Test: The new Mercedes-Benz Travego
Stuttgart
Jun 17, 2009
Mercedes-Benz Travego: Illustrious tradition of safety
  • Integral safety concept from the Mercedes-Benz Bus and Coach unit
  • Extensive safety equipment right from the start
  • ESP introduced as standard at an early stage
  • Proximity control maintains a set distance
  • Lane Assistant issues lane departure warnings
  • Continuous Braking Limiter for safe downhill driving at a constant speed
  • New Active Brake Assist actively helps prevent rear-end collisions
  • New: Front Collision Guard passive safety system
Safety and coaches – two words that are inextricably linked. It is a proven fact that the risk of a fatal accident is many times higher when travelling by rail, in the air or in a car. Daimler's research and development activities are geared towards ensuring the highest possible level of safety, whether it be in passenger cars, vans, trucks, buses or coaches. Since its first appearance back in 1999, the Mercedes‑Benz Travego has distinguished itself as an exceptionally safe touring coach. Both its body design - based on extremely robust reinforcements stretching across the roof and down the sides - as well as its dynamic chassis and standard-fit safety equipment have set the benchmark from the very beginning. Now the new-generation Travego - equipped with Active Brake Assist (ABA) and Front Collision Guard (FCG) - has raised the bar once again when it comes to both active and passive safety.
Integral safety concept from the Mercedes-Benz Bus and Coach unit
For the Mercedes-Benz Bus and Coach unit, safety is a comprehensive, integral concept rather than a series of individual measures. The claim that stems from this approach could not be clearer: as a premium brand, Mercedes-Benz fulfils the most stringent of safety requirements and is forging ahead with its development active­ties across the board in the field of safety. The integral safety concept comprises numerous modules, with the focus on a number of vehicle- and application-specific safety innovations, the aim being to enhance active and passive safety on an ongoing basis. This concept is bolstered by a wealth of further measures such as driver training, in which drivers are taught how to recognise danger in plenty of time and avoid risks. They are also shown how to react correctly in the event of an accident. The concept also involves informing passengers of how to use the on-board safety equipment - starting with the key aspect of putting on their seat belts; it goes far beyond this, however, and also includes responsible vehicle maintenance and the use of tried-and-tested genuine parts when the vehicle comes in for a service. The aim of the integral safety concept is an ambitious one: to realise the vision of accident-free driving.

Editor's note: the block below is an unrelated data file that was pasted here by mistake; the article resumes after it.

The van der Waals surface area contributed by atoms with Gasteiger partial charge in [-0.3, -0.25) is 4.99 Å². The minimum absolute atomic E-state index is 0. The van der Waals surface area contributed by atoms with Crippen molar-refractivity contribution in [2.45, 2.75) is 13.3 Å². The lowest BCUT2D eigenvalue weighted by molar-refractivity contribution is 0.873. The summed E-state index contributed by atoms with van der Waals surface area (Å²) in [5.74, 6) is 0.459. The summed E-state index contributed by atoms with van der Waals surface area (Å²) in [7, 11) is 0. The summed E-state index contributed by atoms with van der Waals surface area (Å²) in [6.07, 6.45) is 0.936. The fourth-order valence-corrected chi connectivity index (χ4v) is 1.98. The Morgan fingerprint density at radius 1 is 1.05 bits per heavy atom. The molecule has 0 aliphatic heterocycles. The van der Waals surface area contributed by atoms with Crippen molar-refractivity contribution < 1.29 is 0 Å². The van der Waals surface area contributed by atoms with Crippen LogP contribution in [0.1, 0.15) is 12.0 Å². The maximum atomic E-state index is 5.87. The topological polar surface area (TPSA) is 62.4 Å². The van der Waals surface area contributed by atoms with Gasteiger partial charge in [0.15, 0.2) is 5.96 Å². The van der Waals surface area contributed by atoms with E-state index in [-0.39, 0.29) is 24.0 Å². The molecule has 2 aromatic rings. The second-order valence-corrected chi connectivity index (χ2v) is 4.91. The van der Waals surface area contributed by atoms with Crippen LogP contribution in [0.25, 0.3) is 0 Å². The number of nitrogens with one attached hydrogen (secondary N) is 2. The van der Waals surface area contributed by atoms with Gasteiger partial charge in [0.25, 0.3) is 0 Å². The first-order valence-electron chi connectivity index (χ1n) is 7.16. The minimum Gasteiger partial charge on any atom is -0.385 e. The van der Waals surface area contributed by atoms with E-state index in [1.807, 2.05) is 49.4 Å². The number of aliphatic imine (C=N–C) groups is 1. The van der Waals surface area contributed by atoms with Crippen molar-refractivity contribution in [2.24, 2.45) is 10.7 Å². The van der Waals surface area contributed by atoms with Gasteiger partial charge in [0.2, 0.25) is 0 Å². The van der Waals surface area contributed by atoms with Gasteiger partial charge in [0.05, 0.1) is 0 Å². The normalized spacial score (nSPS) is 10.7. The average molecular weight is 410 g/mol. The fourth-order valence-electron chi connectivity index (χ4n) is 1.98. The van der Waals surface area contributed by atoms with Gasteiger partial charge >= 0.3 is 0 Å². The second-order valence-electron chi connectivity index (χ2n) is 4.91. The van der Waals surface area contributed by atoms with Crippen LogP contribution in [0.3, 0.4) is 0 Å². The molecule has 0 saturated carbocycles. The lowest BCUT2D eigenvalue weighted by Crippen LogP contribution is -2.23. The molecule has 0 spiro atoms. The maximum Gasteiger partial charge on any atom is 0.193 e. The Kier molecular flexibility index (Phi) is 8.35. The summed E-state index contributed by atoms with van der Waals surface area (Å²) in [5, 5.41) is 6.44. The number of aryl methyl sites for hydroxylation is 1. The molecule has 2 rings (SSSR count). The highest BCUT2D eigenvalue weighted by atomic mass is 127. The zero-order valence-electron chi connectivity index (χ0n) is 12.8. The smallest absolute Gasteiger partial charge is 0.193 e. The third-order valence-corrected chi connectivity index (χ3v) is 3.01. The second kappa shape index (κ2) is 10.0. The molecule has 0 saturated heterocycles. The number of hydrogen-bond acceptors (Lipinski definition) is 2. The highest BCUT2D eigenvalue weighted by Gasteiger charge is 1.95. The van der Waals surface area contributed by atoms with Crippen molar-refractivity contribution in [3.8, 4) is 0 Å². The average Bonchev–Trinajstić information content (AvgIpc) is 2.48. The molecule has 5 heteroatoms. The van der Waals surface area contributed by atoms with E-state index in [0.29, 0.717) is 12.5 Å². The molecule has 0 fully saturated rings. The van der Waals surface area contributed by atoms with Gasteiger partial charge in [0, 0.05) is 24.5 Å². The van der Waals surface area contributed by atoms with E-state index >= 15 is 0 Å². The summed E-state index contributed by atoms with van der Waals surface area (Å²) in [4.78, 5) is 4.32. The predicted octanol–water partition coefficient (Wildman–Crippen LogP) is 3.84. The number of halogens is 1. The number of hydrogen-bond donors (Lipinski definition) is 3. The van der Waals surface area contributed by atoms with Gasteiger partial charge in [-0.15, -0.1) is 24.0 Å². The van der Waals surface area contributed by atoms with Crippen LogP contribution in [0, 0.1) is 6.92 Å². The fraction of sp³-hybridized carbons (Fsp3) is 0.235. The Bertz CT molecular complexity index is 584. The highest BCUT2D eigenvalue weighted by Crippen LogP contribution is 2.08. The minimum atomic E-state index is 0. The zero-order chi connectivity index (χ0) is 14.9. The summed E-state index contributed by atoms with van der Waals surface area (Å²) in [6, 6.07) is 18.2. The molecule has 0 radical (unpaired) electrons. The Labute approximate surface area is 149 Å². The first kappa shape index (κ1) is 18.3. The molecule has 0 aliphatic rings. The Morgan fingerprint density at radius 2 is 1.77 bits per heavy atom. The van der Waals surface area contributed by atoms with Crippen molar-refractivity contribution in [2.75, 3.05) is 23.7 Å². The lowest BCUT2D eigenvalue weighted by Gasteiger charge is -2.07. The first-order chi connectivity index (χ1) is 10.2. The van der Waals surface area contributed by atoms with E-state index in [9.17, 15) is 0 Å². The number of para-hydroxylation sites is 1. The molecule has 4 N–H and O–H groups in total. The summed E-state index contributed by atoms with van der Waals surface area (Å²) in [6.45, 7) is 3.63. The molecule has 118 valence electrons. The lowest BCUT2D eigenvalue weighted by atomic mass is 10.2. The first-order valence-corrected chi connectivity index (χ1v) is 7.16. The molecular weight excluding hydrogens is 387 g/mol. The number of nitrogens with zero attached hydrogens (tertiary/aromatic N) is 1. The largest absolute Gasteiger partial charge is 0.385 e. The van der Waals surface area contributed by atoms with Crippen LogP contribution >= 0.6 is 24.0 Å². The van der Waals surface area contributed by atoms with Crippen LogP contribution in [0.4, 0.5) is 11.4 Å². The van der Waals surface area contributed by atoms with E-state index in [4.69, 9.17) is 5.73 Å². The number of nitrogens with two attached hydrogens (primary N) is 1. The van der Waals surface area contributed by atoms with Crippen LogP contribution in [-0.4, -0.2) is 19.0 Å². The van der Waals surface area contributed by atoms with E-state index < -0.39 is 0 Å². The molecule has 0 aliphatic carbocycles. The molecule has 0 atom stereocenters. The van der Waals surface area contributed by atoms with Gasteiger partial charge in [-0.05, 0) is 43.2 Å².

Travego: exemplary safety right from the start
Since its premiere in 1999, the Mercedes-Benz Travego has earned itself an enviable reputation as a commendably safe touring coach featuring an extensive range of safety equipment. Right from the very start, its standard-equipment package included an electronic braking system (EBS) with internally ventilated disc brakes on all axles, an anti-lock braking system (ABS), acceleration skid control (ASR) and a wear-free retarder as an auxiliary brake. The flawlessly ergonomically designed cockpit with a joystick-style shift lever also set new standards.
In the ensuing years, a whole host of safety components - including the Electronic Stability Program (ESP), proximity control, Lane Assistant, the Conti­nuous Braking Limiter and Brake Assist (BA) - made their debuts in the Travego, allowing it to build on its commanding lead in the safety stakes. All of these deve­lop­ments led to the unveiling of the Safety Coach demonstration vehicle, equipped with all of the relevant safety features available at the time, in 2006. With Active Brake Assist, the Travego has set another milestone in the development of bus and coach safety.
Equally the dynamic yet comfort-oriented suspension and the touring coach's outstanding handling - with each variant boasting a surprisingly small turning circle - set the standards for others to follow from the very beginning. Like all modern Mercedes-Benz buses and coaches, the Travego met the requirements for roll-over resistance in accordance with ECE R 66 before this standard had even come into force. Special equipment available to complement the standard safety package included extremely powerful gas discharge lamps (Litronic headlamps), a reversing camera and exterior mirrors with a "reversing pilot" function.
ESP introduced as standard at an early stage